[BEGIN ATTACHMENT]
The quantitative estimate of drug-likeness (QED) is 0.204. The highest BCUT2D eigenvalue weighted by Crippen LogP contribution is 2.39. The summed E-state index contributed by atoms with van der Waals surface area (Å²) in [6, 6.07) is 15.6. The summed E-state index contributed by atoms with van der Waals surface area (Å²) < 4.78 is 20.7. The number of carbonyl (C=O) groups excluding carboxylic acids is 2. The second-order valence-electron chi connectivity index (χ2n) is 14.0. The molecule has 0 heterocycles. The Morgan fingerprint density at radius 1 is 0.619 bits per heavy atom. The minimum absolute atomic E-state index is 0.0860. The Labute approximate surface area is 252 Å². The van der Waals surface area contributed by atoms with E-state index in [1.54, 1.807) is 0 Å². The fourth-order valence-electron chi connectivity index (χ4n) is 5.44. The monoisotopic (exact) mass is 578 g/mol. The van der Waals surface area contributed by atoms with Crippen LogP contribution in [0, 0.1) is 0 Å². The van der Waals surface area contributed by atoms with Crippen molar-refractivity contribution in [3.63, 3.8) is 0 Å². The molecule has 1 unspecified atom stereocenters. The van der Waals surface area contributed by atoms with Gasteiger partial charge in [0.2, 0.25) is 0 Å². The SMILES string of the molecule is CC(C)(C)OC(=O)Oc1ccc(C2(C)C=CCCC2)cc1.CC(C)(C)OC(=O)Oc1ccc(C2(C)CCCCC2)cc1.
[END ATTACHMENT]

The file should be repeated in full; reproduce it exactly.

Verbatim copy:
The quantitative estimate of drug-likeness (QED) is 0.204. The highest BCUT2D eigenvalue weighted by Crippen LogP contribution is 2.39. The summed E-state index contributed by atoms with van der Waals surface area (Å²) in [6, 6.07) is 15.6. The summed E-state index contributed by atoms with van der Waals surface area (Å²) < 4.78 is 20.7. The number of carbonyl (C=O) groups excluding carboxylic acids is 2. The second-order valence-electron chi connectivity index (χ2n) is 14.0. The molecule has 0 heterocycles. The Morgan fingerprint density at radius 1 is 0.619 bits per heavy atom. The minimum absolute atomic E-state index is 0.0860. The Labute approximate surface area is 252 Å². The van der Waals surface area contributed by atoms with E-state index in [1.54, 1.807) is 0 Å². The fourth-order valence-electron chi connectivity index (χ4n) is 5.44. The monoisotopic (exact) mass is 578 g/mol. The van der Waals surface area contributed by atoms with Crippen LogP contribution in [0, 0.1) is 0 Å². The van der Waals surface area contributed by atoms with Crippen molar-refractivity contribution in [3.63, 3.8) is 0 Å². The molecule has 1 unspecified atom stereocenters. The van der Waals surface area contributed by atoms with Gasteiger partial charge in [0.2, 0.25) is 0 Å². The SMILES string of the molecule is CC(C)(C)OC(=O)Oc1ccc(C2(C)C=CCCC2)cc1.CC(C)(C)OC(=O)Oc1ccc(C2(C)CCCCC2)cc1.